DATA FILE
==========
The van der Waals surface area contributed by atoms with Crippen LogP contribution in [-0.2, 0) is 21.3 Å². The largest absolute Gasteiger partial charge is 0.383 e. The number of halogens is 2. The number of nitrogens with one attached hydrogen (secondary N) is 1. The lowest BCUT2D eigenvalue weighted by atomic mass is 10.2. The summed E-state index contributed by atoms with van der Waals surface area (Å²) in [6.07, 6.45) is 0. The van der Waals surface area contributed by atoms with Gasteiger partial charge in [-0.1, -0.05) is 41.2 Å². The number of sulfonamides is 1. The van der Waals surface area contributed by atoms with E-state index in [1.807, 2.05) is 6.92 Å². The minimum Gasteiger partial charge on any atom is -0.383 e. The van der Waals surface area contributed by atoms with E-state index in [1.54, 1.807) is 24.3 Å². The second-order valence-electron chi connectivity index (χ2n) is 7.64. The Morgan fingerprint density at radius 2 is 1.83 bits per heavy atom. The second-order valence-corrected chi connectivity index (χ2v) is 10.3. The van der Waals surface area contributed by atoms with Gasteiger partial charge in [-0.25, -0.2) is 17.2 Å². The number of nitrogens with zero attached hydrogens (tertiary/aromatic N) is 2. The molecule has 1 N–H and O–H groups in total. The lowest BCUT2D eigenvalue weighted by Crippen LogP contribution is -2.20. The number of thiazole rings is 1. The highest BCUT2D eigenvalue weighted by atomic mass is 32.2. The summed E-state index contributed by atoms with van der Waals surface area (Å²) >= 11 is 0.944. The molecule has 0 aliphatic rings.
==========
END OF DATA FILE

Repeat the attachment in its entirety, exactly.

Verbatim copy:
The van der Waals surface area contributed by atoms with Crippen LogP contribution in [-0.2, 0) is 21.3 Å². The largest absolute Gasteiger partial charge is 0.383 e. The number of halogens is 2. The number of nitrogens with one attached hydrogen (secondary N) is 1. The lowest BCUT2D eigenvalue weighted by atomic mass is 10.2. The summed E-state index contributed by atoms with van der Waals surface area (Å²) in [6.07, 6.45) is 0. The van der Waals surface area contributed by atoms with Gasteiger partial charge in [-0.1, -0.05) is 41.2 Å². The number of sulfonamides is 1. The van der Waals surface area contributed by atoms with E-state index in [1.807, 2.05) is 6.92 Å². The minimum Gasteiger partial charge on any atom is -0.383 e. The van der Waals surface area contributed by atoms with E-state index in [1.54, 1.807) is 24.3 Å². The second-order valence-electron chi connectivity index (χ2n) is 7.64. The Morgan fingerprint density at radius 2 is 1.83 bits per heavy atom. The second-order valence-corrected chi connectivity index (χ2v) is 10.3. The van der Waals surface area contributed by atoms with Gasteiger partial charge in [-0.25, -0.2) is 17.2 Å². The number of nitrogens with zero attached hydrogens (tertiary/aromatic N) is 2. The molecule has 1 N–H and O–H groups in total. The lowest BCUT2D eigenvalue weighted by Crippen LogP contribution is -2.20. The number of thiazole rings is 1. The highest BCUT2D eigenvalue weighted by atomic mass is 32.2. The summed E-state index contributed by atoms with van der Waals surface area (Å²) >= 11 is 0.944. The molecule has 0 aliphatic rings.